UAE to suspend transit flights, Saudi Arabia imposes curfew

DUBAI, United Arab Emirates (AP) — The United Arab Emirates, home to the world’s busiest international airport in Dubai, announced early Monday it was suspending all passenger flights and the transit of airline passengers in the country for two weeks to stymie the spread of a new virus.

Dubai’s airport is a vital hub connecting Europe and other Western nations with countries in Asia and Australia. Suspending transit flights there impacts travelers around the world.

Saudi Arabia, meanwhile, announced overnight that an evening curfew would go into effect starting Monday from 7 p.m. to 6 a.m. for 21 days.

The decisions are the latest and most dramatic measures to be announced in what has been a gradual but rapid tightening of daily life across Gulf Arab states, as well as around the world, as government’s struggle to slowdown the rate of infections from the new coronavirus.

More than 331,000 people have been infected worldwide, and more than 14,400 have died. Tens of thousands have also recovered.

There are around 26,800 cases of the virus confirmed in the Middle East, but more than 21,000 of those cases are in Iran and many others are linked to travelers from Iran.

The UAE’s emergency and crisis management body and its Civil Aviation Authority announced in a statement on the state-run WAM news agency that the decision to stop all commercial flights, including even transit flights would take effect in 48 hours.

The aviation authority said cargo and emergency evacuation flights would be exempt from this ban.

Saudi Arabia and at least seven other countries in the Middle East have already suspended all commercial flights to try and stop the spread of the virus. Several countries in the Middle East, including Iraq’s capital, Baghdad, and Kuwait, have also already imposed evening curfews.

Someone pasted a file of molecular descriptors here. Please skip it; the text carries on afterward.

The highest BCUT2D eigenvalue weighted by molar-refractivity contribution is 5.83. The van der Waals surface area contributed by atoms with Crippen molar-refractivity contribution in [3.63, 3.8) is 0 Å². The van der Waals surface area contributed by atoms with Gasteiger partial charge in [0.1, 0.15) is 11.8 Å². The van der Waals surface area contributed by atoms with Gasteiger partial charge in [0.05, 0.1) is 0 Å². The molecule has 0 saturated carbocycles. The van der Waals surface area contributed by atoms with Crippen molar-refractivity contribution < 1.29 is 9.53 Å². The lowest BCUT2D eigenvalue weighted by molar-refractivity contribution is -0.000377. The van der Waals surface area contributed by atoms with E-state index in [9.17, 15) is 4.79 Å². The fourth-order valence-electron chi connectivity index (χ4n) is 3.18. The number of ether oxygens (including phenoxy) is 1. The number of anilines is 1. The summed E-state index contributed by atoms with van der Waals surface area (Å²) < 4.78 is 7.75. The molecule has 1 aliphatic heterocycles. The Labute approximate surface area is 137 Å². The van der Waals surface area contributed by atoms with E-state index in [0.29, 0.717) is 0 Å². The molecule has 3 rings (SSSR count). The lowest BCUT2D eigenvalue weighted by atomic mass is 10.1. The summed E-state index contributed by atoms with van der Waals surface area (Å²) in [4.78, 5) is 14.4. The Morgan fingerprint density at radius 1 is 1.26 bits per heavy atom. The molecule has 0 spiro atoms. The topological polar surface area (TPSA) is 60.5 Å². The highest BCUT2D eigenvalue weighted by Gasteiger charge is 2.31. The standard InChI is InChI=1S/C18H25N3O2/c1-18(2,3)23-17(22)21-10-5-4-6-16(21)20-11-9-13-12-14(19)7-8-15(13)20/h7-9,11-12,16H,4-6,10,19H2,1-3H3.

The UAE’s Ministry of Interior additionally announced overnight that people should only leave their homes in their personal cars for work or necessary reasons. It also said each family should only go out in one car per household with a maximum of three people for purchasing basic food and medical supplies, according to a statement carried on the state-run WAM news agency.

The statement said further announcements would be made regarding rules for taxis and public transport, which many foreign laborers and workers across the country rely on. The statement warned that violators could face fines or imprisonment.

The UAE also announced that malls, shopping centers and restaurants will be closed for at least two weeks, allowing restaurants to offer only food delivery service.

The decision affects some of world’s biggest malls and indoor mall attractions in the emirates of Dubai and Abu Dhabi. Grocery stores, pharmacies wholesale food suppliers are exempt from the ban.

Countries across the Gulf have already closed schools, gyms, parks, beaches and mosques to the public, including Islam’s holiest sites in Mecca and Medina.